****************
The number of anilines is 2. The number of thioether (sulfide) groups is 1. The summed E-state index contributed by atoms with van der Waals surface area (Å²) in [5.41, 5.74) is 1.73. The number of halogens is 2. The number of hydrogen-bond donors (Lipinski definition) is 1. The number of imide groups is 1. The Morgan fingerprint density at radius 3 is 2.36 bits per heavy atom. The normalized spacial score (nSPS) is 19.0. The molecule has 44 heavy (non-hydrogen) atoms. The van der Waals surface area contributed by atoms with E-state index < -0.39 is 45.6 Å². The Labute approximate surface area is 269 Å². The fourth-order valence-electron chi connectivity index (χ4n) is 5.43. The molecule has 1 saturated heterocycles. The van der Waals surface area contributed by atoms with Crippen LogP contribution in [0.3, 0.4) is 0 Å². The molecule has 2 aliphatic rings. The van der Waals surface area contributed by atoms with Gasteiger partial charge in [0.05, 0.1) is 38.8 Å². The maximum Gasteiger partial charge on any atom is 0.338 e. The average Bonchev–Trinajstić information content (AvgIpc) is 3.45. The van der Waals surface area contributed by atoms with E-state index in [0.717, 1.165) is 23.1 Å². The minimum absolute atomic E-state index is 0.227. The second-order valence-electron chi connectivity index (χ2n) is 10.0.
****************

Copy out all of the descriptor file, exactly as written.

The number of anilines is 2. The number of thioether (sulfide) groups is 1. The summed E-state index contributed by atoms with van der Waals surface area (Å²) in [5.41, 5.74) is 1.73. The number of halogens is 2. The number of hydrogen-bond donors (Lipinski definition) is 1. The number of imide groups is 1. The Morgan fingerprint density at radius 3 is 2.36 bits per heavy atom. The normalized spacial score (nSPS) is 19.0. The molecule has 44 heavy (non-hydrogen) atoms. The van der Waals surface area contributed by atoms with E-state index < -0.39 is 45.6 Å². The Labute approximate surface area is 269 Å². The fourth-order valence-electron chi connectivity index (χ4n) is 5.43. The molecule has 1 saturated heterocycles. The van der Waals surface area contributed by atoms with Crippen LogP contribution in [0.3, 0.4) is 0 Å². The molecule has 2 aliphatic rings. The van der Waals surface area contributed by atoms with Gasteiger partial charge in [0.05, 0.1) is 38.8 Å². The maximum Gasteiger partial charge on any atom is 0.338 e. The average Bonchev–Trinajstić information content (AvgIpc) is 3.45. The van der Waals surface area contributed by atoms with E-state index in [0.717, 1.165) is 23.1 Å². The minimum absolute atomic E-state index is 0.227. The second-order valence-electron chi connectivity index (χ2n) is 10.0.